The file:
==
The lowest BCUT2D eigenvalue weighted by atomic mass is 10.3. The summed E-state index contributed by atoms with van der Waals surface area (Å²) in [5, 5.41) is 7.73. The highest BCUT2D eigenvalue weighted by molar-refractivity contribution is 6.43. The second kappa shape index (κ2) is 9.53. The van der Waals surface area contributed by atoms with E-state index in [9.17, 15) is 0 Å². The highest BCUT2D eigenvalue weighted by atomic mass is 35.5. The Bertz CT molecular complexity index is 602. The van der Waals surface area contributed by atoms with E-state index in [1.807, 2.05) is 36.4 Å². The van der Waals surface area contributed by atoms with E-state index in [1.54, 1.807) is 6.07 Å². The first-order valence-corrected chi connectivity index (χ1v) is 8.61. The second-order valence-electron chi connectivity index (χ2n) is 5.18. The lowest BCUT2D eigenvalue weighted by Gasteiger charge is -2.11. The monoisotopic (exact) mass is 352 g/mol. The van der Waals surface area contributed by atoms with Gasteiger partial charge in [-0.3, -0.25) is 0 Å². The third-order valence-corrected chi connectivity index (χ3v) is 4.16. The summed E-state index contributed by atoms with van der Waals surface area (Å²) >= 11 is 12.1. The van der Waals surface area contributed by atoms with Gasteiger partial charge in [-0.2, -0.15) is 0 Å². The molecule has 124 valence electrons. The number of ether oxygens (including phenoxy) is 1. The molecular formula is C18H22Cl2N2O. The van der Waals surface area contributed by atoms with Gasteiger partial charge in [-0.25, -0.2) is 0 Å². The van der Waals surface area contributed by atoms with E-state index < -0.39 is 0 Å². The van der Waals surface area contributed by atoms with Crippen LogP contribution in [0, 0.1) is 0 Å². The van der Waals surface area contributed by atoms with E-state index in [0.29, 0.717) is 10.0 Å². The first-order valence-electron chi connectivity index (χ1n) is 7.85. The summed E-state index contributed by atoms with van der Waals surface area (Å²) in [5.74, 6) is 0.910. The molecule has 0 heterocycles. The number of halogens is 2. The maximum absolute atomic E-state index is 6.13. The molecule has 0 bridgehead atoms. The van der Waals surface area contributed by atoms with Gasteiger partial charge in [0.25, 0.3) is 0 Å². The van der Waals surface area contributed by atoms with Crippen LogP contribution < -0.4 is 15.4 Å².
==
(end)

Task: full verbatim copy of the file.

The lowest BCUT2D eigenvalue weighted by atomic mass is 10.3. The summed E-state index contributed by atoms with van der Waals surface area (Å²) in [5, 5.41) is 7.73. The highest BCUT2D eigenvalue weighted by molar-refractivity contribution is 6.43. The second kappa shape index (κ2) is 9.53. The van der Waals surface area contributed by atoms with E-state index in [9.17, 15) is 0 Å². The highest BCUT2D eigenvalue weighted by atomic mass is 35.5. The Bertz CT molecular complexity index is 602. The van der Waals surface area contributed by atoms with E-state index in [1.807, 2.05) is 36.4 Å². The van der Waals surface area contributed by atoms with E-state index in [1.54, 1.807) is 6.07 Å². The first-order valence-corrected chi connectivity index (χ1v) is 8.61. The second-order valence-electron chi connectivity index (χ2n) is 5.18. The lowest BCUT2D eigenvalue weighted by Gasteiger charge is -2.11. The monoisotopic (exact) mass is 352 g/mol. The van der Waals surface area contributed by atoms with Gasteiger partial charge in [-0.3, -0.25) is 0 Å². The third-order valence-corrected chi connectivity index (χ3v) is 4.16. The summed E-state index contributed by atoms with van der Waals surface area (Å²) >= 11 is 12.1. The van der Waals surface area contributed by atoms with Gasteiger partial charge in [-0.2, -0.15) is 0 Å². The molecule has 124 valence electrons. The number of ether oxygens (including phenoxy) is 1. The molecular formula is C18H22Cl2N2O. The van der Waals surface area contributed by atoms with Gasteiger partial charge in [-0.25, -0.2) is 0 Å². The van der Waals surface area contributed by atoms with E-state index < -0.39 is 0 Å². The van der Waals surface area contributed by atoms with Crippen LogP contribution in [0, 0.1) is 0 Å². The van der Waals surface area contributed by atoms with E-state index in [0.29, 0.717) is 10.0 Å². The first-order valence-electron chi connectivity index (χ1n) is 7.85. The summed E-state index contributed by atoms with van der Waals surface area (Å²) in [5.74, 6) is 0.910. The molecule has 0 heterocycles. The number of halogens is 2. The maximum absolute atomic E-state index is 6.13. The molecule has 0 bridgehead atoms. The van der Waals surface area contributed by atoms with Gasteiger partial charge in [0.25, 0.3) is 0 Å². The van der Waals surface area contributed by atoms with Crippen LogP contribution < -0.4 is 15.4 Å².